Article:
We students will be walking out of school and away from an education system that is, as Greta boldly put it, preparing us for a future that does not exist.
What are we planning?
We plan to strike the entire week of September 20th-27th. We will learn about the climate crisis from speakers from around the world and using this education we will formulate our demands that, if met, will end our strike. We plan to continue our strike one Friday a month (and possibly more) until our demands are met.
Our house is on fire — let’s act like it. We demand climate justice for everyone.
What will we learn?
- How capitalism has caused this crisis and why the same bad ideas that caused this crisis cannot save us from ecological destruction (i.e. "Green Capitalism").
- How other communities are building resiliency, how some people and communities are relinquishing, and how others are restoring our ecology.
- The knowledge and language to articulate concrete demands of our leaders and our education, political, and economic systems.
The human race messed up. I don’t want to go down as the species that killed a planet when it was completely preventable.
—Sentinel High School Student
I show up because I see us being the light at the end of the tunnel. The climate justice movement is well alive in 2019 and I know that we are able and needed to make a big impact.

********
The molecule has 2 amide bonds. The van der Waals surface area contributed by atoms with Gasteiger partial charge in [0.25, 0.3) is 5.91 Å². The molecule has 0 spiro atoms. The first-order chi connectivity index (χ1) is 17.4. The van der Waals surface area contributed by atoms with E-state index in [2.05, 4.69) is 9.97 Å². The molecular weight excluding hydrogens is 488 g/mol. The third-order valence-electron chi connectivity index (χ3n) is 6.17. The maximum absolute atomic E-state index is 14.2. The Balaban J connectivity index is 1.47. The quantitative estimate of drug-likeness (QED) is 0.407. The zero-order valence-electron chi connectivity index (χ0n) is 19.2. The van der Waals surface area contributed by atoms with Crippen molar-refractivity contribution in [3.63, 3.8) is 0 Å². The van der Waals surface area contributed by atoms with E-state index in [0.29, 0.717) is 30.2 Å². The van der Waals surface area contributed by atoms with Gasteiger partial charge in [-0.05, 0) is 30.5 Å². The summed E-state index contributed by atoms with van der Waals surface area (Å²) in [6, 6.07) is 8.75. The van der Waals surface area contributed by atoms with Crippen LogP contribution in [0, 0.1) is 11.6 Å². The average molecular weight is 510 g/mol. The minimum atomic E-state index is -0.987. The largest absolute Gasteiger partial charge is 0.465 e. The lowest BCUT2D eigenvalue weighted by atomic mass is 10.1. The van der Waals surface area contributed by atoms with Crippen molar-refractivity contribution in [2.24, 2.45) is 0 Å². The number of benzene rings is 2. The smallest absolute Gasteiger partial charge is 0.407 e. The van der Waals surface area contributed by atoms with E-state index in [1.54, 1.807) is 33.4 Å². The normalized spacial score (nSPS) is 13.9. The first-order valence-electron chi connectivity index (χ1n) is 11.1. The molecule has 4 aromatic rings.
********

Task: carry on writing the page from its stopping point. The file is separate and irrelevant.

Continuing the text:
—Missoula Sunrise Movement Student
I want to use my voice and any platform I can create and find to speak out against systems that allow for the devastation of our environment as well as the devastation of our humanity. I want to be a tool for change. I think the passion and creativity of youth and young adults can be so powerful and I’m looking forward to getting to know all of you better.
I believe we are in a crucial time for change within humanity. I am scared and feel guilt everyday and I think everyone should feel this shame collectively. Once we collapse we have room to change and I want to inspire others to change as well be surrounded by people who feel the same way. Change is coming and I can feel it, I want to be a part of it in every way.
—Big Sky Student
I want survive. Everyday I’m inspired more more by the passion of my own generation, it gives me hope and I’m here because of you all.
Tune into the Kain Train on 89.9FM KBGA for climate facts, climate clock updates, Greta Thunburg speeches, and more Climate Strike week news and events. The Kain Train is on-air every Wednesday from 9-11am.
Follow, Share and Contribute #mslaclimatestrike
Psst. Don't Go To School.